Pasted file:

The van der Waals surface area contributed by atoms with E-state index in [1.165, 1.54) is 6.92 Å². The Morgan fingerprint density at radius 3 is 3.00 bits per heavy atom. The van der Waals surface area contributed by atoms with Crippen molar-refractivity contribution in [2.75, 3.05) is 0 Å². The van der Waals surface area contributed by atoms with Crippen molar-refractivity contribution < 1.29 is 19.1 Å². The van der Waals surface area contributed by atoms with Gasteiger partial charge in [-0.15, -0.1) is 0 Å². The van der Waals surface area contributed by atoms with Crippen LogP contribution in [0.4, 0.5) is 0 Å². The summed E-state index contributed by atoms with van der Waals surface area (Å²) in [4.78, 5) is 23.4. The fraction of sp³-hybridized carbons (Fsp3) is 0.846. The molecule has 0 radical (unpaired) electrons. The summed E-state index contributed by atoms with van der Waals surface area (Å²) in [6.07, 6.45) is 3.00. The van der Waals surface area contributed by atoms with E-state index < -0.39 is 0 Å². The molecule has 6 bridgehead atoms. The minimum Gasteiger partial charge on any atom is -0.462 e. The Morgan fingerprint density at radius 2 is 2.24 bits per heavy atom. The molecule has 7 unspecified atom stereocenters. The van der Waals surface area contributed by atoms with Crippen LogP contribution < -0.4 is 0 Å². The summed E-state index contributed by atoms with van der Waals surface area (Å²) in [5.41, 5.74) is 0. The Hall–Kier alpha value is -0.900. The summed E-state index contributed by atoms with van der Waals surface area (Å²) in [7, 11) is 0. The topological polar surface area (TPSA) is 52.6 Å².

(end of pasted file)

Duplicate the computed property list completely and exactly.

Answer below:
The van der Waals surface area contributed by atoms with E-state index in [1.165, 1.54) is 6.92 Å². The Morgan fingerprint density at radius 3 is 3.00 bits per heavy atom. The van der Waals surface area contributed by atoms with Crippen molar-refractivity contribution in [2.75, 3.05) is 0 Å². The van der Waals surface area contributed by atoms with Crippen molar-refractivity contribution < 1.29 is 19.1 Å². The van der Waals surface area contributed by atoms with Gasteiger partial charge in [-0.15, -0.1) is 0 Å². The van der Waals surface area contributed by atoms with Crippen LogP contribution in [0.4, 0.5) is 0 Å². The summed E-state index contributed by atoms with van der Waals surface area (Å²) in [4.78, 5) is 23.4. The fraction of sp³-hybridized carbons (Fsp3) is 0.846. The molecule has 0 radical (unpaired) electrons. The summed E-state index contributed by atoms with van der Waals surface area (Å²) in [6.07, 6.45) is 3.00. The van der Waals surface area contributed by atoms with E-state index < -0.39 is 0 Å². The molecule has 6 bridgehead atoms. The minimum Gasteiger partial charge on any atom is -0.462 e. The Morgan fingerprint density at radius 2 is 2.24 bits per heavy atom. The molecule has 7 unspecified atom stereocenters. The van der Waals surface area contributed by atoms with Crippen LogP contribution < -0.4 is 0 Å². The summed E-state index contributed by atoms with van der Waals surface area (Å²) in [5.41, 5.74) is 0. The Hall–Kier alpha value is -0.900. The summed E-state index contributed by atoms with van der Waals surface area (Å²) in [7, 11) is 0. The topological polar surface area (TPSA) is 52.6 Å².